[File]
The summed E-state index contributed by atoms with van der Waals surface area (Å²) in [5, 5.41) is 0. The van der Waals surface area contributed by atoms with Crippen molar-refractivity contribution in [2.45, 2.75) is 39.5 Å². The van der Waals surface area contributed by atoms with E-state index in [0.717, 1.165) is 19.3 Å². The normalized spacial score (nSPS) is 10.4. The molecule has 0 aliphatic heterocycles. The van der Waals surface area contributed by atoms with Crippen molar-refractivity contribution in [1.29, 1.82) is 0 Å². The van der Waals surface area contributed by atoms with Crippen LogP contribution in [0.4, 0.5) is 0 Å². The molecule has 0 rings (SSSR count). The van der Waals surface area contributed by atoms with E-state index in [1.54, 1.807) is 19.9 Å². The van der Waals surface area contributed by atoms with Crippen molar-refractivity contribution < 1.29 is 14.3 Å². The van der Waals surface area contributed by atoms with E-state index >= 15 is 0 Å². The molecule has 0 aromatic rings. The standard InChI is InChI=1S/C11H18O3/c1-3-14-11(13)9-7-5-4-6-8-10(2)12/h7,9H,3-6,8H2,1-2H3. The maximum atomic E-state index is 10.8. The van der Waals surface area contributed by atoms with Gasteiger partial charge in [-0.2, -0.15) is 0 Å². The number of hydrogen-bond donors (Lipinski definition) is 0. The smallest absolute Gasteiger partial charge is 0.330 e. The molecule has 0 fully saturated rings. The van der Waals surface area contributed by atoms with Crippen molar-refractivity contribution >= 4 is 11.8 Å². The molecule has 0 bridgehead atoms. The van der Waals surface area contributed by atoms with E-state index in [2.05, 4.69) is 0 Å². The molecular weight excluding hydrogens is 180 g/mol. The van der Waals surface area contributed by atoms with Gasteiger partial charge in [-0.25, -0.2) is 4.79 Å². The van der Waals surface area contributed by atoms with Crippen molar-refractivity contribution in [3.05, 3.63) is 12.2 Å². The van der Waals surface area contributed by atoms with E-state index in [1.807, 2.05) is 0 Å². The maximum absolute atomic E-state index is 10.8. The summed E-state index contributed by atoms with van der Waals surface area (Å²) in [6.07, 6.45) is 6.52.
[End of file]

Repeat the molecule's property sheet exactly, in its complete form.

The summed E-state index contributed by atoms with van der Waals surface area (Å²) in [5, 5.41) is 0. The van der Waals surface area contributed by atoms with Crippen molar-refractivity contribution in [2.45, 2.75) is 39.5 Å². The van der Waals surface area contributed by atoms with E-state index in [0.717, 1.165) is 19.3 Å². The normalized spacial score (nSPS) is 10.4. The molecule has 0 aliphatic heterocycles. The van der Waals surface area contributed by atoms with Crippen molar-refractivity contribution in [1.29, 1.82) is 0 Å². The van der Waals surface area contributed by atoms with Crippen LogP contribution in [0.4, 0.5) is 0 Å². The molecule has 0 rings (SSSR count). The van der Waals surface area contributed by atoms with E-state index in [1.54, 1.807) is 19.9 Å². The van der Waals surface area contributed by atoms with Crippen molar-refractivity contribution < 1.29 is 14.3 Å². The van der Waals surface area contributed by atoms with E-state index >= 15 is 0 Å². The molecule has 0 aromatic rings. The standard InChI is InChI=1S/C11H18O3/c1-3-14-11(13)9-7-5-4-6-8-10(2)12/h7,9H,3-6,8H2,1-2H3. The maximum atomic E-state index is 10.8. The van der Waals surface area contributed by atoms with Gasteiger partial charge in [-0.2, -0.15) is 0 Å². The number of hydrogen-bond donors (Lipinski definition) is 0. The smallest absolute Gasteiger partial charge is 0.330 e. The molecule has 0 fully saturated rings. The van der Waals surface area contributed by atoms with Crippen molar-refractivity contribution >= 4 is 11.8 Å². The molecule has 0 bridgehead atoms. The van der Waals surface area contributed by atoms with E-state index in [2.05, 4.69) is 0 Å². The molecular weight excluding hydrogens is 180 g/mol. The van der Waals surface area contributed by atoms with Gasteiger partial charge in [-0.25, -0.2) is 4.79 Å². The van der Waals surface area contributed by atoms with Crippen molar-refractivity contribution in [3.05, 3.63) is 12.2 Å². The van der Waals surface area contributed by atoms with E-state index in [1.807, 2.05) is 0 Å². The maximum absolute atomic E-state index is 10.8. The summed E-state index contributed by atoms with van der Waals surface area (Å²) in [6.07, 6.45) is 6.52.